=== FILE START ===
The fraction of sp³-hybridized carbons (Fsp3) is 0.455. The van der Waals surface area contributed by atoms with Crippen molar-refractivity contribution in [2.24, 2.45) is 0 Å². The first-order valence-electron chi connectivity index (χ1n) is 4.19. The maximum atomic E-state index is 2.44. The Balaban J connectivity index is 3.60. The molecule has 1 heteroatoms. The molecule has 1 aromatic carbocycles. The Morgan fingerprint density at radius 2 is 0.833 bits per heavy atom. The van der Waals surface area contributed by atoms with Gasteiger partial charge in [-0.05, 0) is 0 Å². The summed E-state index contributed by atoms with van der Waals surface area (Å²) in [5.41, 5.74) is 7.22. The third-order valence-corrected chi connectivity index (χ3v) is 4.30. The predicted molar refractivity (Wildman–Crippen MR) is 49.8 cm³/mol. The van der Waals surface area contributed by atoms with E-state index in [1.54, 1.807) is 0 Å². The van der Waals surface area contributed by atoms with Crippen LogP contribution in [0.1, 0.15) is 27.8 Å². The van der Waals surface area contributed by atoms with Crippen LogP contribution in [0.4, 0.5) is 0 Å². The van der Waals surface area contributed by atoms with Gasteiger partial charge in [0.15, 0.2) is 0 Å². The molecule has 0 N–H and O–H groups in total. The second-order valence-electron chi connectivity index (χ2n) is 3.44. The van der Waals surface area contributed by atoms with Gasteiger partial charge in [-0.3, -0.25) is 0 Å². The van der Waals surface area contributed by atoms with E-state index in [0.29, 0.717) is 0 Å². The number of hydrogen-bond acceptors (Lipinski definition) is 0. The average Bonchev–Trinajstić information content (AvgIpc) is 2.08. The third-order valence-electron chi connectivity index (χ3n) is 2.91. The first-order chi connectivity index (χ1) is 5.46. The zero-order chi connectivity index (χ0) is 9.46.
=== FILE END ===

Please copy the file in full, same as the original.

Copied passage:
The fraction of sp³-hybridized carbons (Fsp3) is 0.455. The van der Waals surface area contributed by atoms with Crippen molar-refractivity contribution in [2.24, 2.45) is 0 Å². The first-order valence-electron chi connectivity index (χ1n) is 4.19. The maximum atomic E-state index is 2.44. The Balaban J connectivity index is 3.60. The molecule has 1 heteroatoms. The molecule has 1 aromatic carbocycles. The Morgan fingerprint density at radius 2 is 0.833 bits per heavy atom. The van der Waals surface area contributed by atoms with Gasteiger partial charge in [-0.05, 0) is 0 Å². The summed E-state index contributed by atoms with van der Waals surface area (Å²) in [5.41, 5.74) is 7.22. The third-order valence-corrected chi connectivity index (χ3v) is 4.30. The predicted molar refractivity (Wildman–Crippen MR) is 49.8 cm³/mol. The van der Waals surface area contributed by atoms with E-state index in [1.54, 1.807) is 0 Å². The van der Waals surface area contributed by atoms with Crippen LogP contribution in [0.1, 0.15) is 27.8 Å². The van der Waals surface area contributed by atoms with Crippen LogP contribution in [0.4, 0.5) is 0 Å². The van der Waals surface area contributed by atoms with Gasteiger partial charge in [0.15, 0.2) is 0 Å². The molecule has 0 N–H and O–H groups in total. The second-order valence-electron chi connectivity index (χ2n) is 3.44. The van der Waals surface area contributed by atoms with Gasteiger partial charge in [-0.3, -0.25) is 0 Å². The van der Waals surface area contributed by atoms with E-state index in [0.29, 0.717) is 0 Å². The number of hydrogen-bond acceptors (Lipinski definition) is 0. The average Bonchev–Trinajstić information content (AvgIpc) is 2.08. The third-order valence-electron chi connectivity index (χ3n) is 2.91. The first-order chi connectivity index (χ1) is 5.46. The zero-order chi connectivity index (χ0) is 9.46.